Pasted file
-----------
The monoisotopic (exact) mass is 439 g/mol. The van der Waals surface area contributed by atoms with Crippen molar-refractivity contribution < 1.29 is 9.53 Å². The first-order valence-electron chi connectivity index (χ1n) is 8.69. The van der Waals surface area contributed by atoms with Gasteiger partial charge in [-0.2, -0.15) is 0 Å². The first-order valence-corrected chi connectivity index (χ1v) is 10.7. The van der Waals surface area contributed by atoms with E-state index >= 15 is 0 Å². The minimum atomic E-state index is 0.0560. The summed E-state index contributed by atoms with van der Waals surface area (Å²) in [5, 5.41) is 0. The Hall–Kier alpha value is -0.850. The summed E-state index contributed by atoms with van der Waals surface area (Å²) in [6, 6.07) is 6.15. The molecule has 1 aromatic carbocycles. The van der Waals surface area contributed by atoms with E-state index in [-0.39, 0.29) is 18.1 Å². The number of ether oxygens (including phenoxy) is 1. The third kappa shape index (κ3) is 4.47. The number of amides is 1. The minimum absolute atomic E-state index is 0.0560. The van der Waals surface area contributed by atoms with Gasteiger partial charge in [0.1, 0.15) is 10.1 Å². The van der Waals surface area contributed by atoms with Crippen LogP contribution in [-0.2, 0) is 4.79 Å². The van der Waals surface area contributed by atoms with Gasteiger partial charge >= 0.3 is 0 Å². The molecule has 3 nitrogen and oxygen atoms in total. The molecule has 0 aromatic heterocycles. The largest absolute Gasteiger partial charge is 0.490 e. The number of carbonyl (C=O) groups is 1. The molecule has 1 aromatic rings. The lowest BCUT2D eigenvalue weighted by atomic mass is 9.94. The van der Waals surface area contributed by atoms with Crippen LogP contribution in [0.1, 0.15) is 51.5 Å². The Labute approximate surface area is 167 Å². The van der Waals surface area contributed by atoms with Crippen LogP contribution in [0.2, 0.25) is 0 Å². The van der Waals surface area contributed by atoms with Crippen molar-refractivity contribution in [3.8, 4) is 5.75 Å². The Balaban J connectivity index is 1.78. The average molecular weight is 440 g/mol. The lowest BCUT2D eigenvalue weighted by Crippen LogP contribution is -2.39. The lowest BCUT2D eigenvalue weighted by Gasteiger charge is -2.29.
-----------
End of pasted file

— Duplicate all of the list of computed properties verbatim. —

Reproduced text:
The monoisotopic (exact) mass is 439 g/mol. The van der Waals surface area contributed by atoms with Crippen molar-refractivity contribution < 1.29 is 9.53 Å². The first-order valence-electron chi connectivity index (χ1n) is 8.69. The van der Waals surface area contributed by atoms with Gasteiger partial charge in [-0.2, -0.15) is 0 Å². The first-order valence-corrected chi connectivity index (χ1v) is 10.7. The van der Waals surface area contributed by atoms with E-state index >= 15 is 0 Å². The minimum atomic E-state index is 0.0560. The summed E-state index contributed by atoms with van der Waals surface area (Å²) in [5, 5.41) is 0. The Hall–Kier alpha value is -0.850. The summed E-state index contributed by atoms with van der Waals surface area (Å²) in [6, 6.07) is 6.15. The molecule has 1 aromatic carbocycles. The van der Waals surface area contributed by atoms with E-state index in [-0.39, 0.29) is 18.1 Å². The number of ether oxygens (including phenoxy) is 1. The third kappa shape index (κ3) is 4.47. The number of amides is 1. The minimum absolute atomic E-state index is 0.0560. The van der Waals surface area contributed by atoms with Gasteiger partial charge in [0.1, 0.15) is 10.1 Å². The van der Waals surface area contributed by atoms with Crippen LogP contribution in [-0.2, 0) is 4.79 Å². The van der Waals surface area contributed by atoms with Gasteiger partial charge >= 0.3 is 0 Å². The molecule has 3 nitrogen and oxygen atoms in total. The molecule has 0 aromatic heterocycles. The largest absolute Gasteiger partial charge is 0.490 e. The number of carbonyl (C=O) groups is 1. The molecule has 1 aromatic rings. The lowest BCUT2D eigenvalue weighted by atomic mass is 9.94. The van der Waals surface area contributed by atoms with Crippen LogP contribution in [0.1, 0.15) is 51.5 Å². The Labute approximate surface area is 167 Å². The van der Waals surface area contributed by atoms with Crippen LogP contribution in [0.2, 0.25) is 0 Å². The van der Waals surface area contributed by atoms with Crippen molar-refractivity contribution in [3.8, 4) is 5.75 Å². The Balaban J connectivity index is 1.78. The average molecular weight is 440 g/mol. The lowest BCUT2D eigenvalue weighted by Crippen LogP contribution is -2.39. The lowest BCUT2D eigenvalue weighted by Gasteiger charge is -2.29.